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When to go black and white?

When should an image be made into a black and white?

I get that question asked a lot. Most photographer will default to the old standby…  if the lighting or coloring looks weird, make it black and white. Or if you want it to feel more “arty” make it black and white. But is there something more to it than that?

One of the factors when color is removed from an image is that there is heightened detail awareness. (There are other factors in play as well, but that can be for another day.) So one of the questions to ask yourself is… “Is this image about the details?” If so, then black and white will be a good idea.

Let’s look at an image… pretty much straight out of the camera

color

This image is about the girl and the rocks… the sky is not really giving us much and is not a main character in the story

When editing, you need to ask yourself “what am I trying to say?” or “what is the story?”

In this image, the story is about the girl and the rocks. If there were clouds or more color in the sky to add to the drama, maybe the story could have been about or included them, but for this image the sky is a bit player. The rock detail and the pretty girl are the story. As a matter of fact, the bright colorful shoe-laces are distracting from the story and pulling our eye down to her feet.

So now look at the image when edited in Lightroom and changed to black and white.

bw

Now the story is about the details and the focus is on the girl and the rocks and not the shoes.

The rocks come alive and lead you up to the girl and there is more drama in the scene and less distraction from the bright laces and the muddy, not great sky.

So when trying to decide whether to change to black and white… think about the details.

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22 comments

  1. tanja 13 April, 2015 at 20:00 Reply

    I don’t like this b&w version at all. It looks dead. The colored photo makes me feel real thing, the b&w version is static. I don’t get it.

  2. Paul 12 April, 2015 at 11:57 Reply

    a girl sitting on a rock is not a story. A story requires a narrative structure. A picture can help tell a story but it is not a story in itsel

    • Pete Collins 16 April, 2015 at 10:03 Reply

      I agree paul… when you are talking about a literal story… part of what makes photography so wonderful is that as a viewer we automatically start building a story around and about what we are seeing. We fill in the narrative… such as why the girl is on the rocks… what is she looking at? etc… A picture/photograph can just be a story about a beautiful girl, but the question is… have you made that plot line clear to the viewer? As a viewer, we will build our own story about any image, the question is have you made the image as clear as possible so that the viewers story and yours have the same plot line? I hope that makes sense.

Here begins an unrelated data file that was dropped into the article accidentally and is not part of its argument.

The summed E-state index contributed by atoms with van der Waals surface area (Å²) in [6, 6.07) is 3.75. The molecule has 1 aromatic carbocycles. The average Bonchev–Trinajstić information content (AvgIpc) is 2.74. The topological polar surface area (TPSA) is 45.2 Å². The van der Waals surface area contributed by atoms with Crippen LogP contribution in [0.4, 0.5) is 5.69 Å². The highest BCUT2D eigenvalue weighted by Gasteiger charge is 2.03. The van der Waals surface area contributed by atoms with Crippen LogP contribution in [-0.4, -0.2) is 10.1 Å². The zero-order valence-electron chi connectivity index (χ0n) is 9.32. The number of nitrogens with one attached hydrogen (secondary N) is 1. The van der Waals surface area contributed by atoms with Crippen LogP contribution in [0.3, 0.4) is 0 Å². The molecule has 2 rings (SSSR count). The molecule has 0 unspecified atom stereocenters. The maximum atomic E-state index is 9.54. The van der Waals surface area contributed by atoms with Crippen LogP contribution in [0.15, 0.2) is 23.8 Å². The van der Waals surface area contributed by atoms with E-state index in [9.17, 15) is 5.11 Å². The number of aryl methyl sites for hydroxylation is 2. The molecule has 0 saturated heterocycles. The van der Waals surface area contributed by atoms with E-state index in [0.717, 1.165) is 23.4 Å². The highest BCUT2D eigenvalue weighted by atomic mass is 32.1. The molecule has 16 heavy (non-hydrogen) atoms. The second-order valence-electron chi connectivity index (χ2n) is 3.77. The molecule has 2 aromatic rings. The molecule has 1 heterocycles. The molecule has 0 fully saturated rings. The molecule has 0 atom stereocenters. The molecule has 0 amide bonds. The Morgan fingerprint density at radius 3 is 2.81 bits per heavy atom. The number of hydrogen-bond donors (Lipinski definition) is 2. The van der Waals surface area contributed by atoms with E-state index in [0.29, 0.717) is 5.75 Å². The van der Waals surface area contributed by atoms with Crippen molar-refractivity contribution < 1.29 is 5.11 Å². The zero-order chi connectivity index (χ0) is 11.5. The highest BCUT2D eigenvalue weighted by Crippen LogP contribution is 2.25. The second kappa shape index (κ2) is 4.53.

3. George Rodopoulos 11 April, 2015 at 16:27 Reply

    I tried your way first. Then I changed her hair and eyebrows to the same neon green as her shoelaces. I think I’m in love. GLR

  4. Steve 8 April, 2015 at 20:16 Reply

    Great tip. Just started to “save” my color photos by converting to B&W, split tone and duotone. Thanks

  5. Steve 8 April, 2015 at 20:15 Reply

    Agree with this tip. I just started to realize that the best way to “save” a poor color photo is to try it in B&W. Even started to experiment with split tone a duotone. Thanks

  6. Bob Fitz 8 April, 2015 at 16:36 Reply

    I like the B&W and totally get it. However, the replace color feature in PS could have been used on the laces. Please correct me if I’m wrong.

  7. KatieO 8 April, 2015 at 15:47 Reply

    The warm tones in the sky and rocks compete with the girl’s skin tones. She blends in (well, maybe not her shoes… ^_^) Going b&w here made for a pretty dramatic improvement. I will keep this in mind! I haven’t shot b&w since my AE-1 film days and I’m pretty in love with color so my bias has probably blinded me to opportunities like this. Thanks, Pete!

  8. Jacob 7 April, 2015 at 08:59 Reply

    Going B&W seems to be a go to for all ill exposed images these days. For headshots, I offer both versions to all customers. It seems that trends dictate that choice more than actual reason or science. Great article!

    JC

  9. Oleg 3 April, 2015 at 13:53 Reply

    Grate advice! Color image looks like an advertising for the shoes. Black and white – about the girl. Very cool. Thank you very much!

  10. lyle 3 April, 2015 at 13:39 Reply

    You can get a super quick visual check and flip back and forth between B/W – Color using the “V” key.

    Deeper look – by rolling your mouse over the various BW Presets included in LR, and looking at the navigator window. (on the “filter” presets – the filter color lightens its own, darkens it’s opposite/complementary color – yellow lightens yellows, darkens blues…)

    • Mika 5 April, 2015 at 04:52 Reply

      Thanks a bunch for this one! Seems like I’ve forgotten this short cut a long time ago. It’s nice for a quick visual reference.

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